7. The opening of Central Festival, I think, is the final nail in the coffin for P4P’ers. I missed the original opening, but came several months later and I noticed the area was positively heaving, particularly with Thai families. Even Thai attitudes towards Pattaya have changed a bit. Previously, when talking to Thai friends or in-laws, if I mentioned I was spending time in Pattaya, they couldn’t understand why I wanted to stay there, irrespective of how good the resort I chose was. However, now it seems to be very much a viable holiday option again. In my last discussion, my Thai friends and in-laws were quite interested in choice of resorts, and got into big discussions on what was better, places to eat, out of the way activities to pursue etc.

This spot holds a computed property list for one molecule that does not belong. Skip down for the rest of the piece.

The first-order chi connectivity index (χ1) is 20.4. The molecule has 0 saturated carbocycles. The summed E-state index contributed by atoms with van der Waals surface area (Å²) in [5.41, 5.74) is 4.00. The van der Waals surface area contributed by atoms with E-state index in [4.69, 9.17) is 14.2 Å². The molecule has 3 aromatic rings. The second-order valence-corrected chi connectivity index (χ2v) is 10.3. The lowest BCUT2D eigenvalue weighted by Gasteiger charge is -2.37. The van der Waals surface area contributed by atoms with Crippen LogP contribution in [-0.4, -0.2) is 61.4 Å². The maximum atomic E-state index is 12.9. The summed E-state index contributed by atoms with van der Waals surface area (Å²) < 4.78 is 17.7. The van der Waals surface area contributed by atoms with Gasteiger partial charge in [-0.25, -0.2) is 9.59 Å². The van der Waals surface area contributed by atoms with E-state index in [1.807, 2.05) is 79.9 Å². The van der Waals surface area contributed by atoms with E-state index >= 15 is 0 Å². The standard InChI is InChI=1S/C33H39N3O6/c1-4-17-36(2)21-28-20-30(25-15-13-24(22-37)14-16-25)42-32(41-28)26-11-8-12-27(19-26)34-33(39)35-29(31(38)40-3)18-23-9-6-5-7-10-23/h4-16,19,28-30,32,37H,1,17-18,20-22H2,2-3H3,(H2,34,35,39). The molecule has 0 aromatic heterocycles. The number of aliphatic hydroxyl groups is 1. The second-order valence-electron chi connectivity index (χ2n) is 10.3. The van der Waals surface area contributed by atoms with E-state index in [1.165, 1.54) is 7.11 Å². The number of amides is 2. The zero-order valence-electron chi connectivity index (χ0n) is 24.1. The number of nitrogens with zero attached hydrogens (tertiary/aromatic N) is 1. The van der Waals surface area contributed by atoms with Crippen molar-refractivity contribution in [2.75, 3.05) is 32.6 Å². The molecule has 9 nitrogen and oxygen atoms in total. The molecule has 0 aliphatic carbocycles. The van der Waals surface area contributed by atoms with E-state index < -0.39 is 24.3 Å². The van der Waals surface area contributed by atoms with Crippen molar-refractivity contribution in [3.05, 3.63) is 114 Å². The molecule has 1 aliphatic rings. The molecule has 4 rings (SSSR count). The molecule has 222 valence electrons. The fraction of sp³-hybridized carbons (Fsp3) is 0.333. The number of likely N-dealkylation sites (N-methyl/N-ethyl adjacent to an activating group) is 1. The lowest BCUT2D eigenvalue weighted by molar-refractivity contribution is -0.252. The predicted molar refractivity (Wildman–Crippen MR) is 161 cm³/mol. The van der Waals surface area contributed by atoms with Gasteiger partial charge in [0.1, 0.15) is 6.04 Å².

I can definitely understand why people would want to re-take Pattaya. Yes, the beach is crap. However, it is a very quick drive from Bangkok. Other beach areas near Bangkok (e.g. Bang Saen, Rayong) are not that nice. Going the other way, it takes longer to get to Cha Am and Hua Hin. Nicer beaches, but no-where near the infrastructure and entertainment options that Pattaya and surrounds has. I mean, tiger park, raceway, go-karting, trail riding, paintball, water park with a small rollercoaster, Ripley’s Believe It or Not, Madam Toussaud’s, Toys-R-Us, a submarine, in-land fishing parks, Hard Rock Resort (great for families, with a Kids Club, kids foam parties and even special hotel rooms oriented towards kids) and heaps of really good restaurants.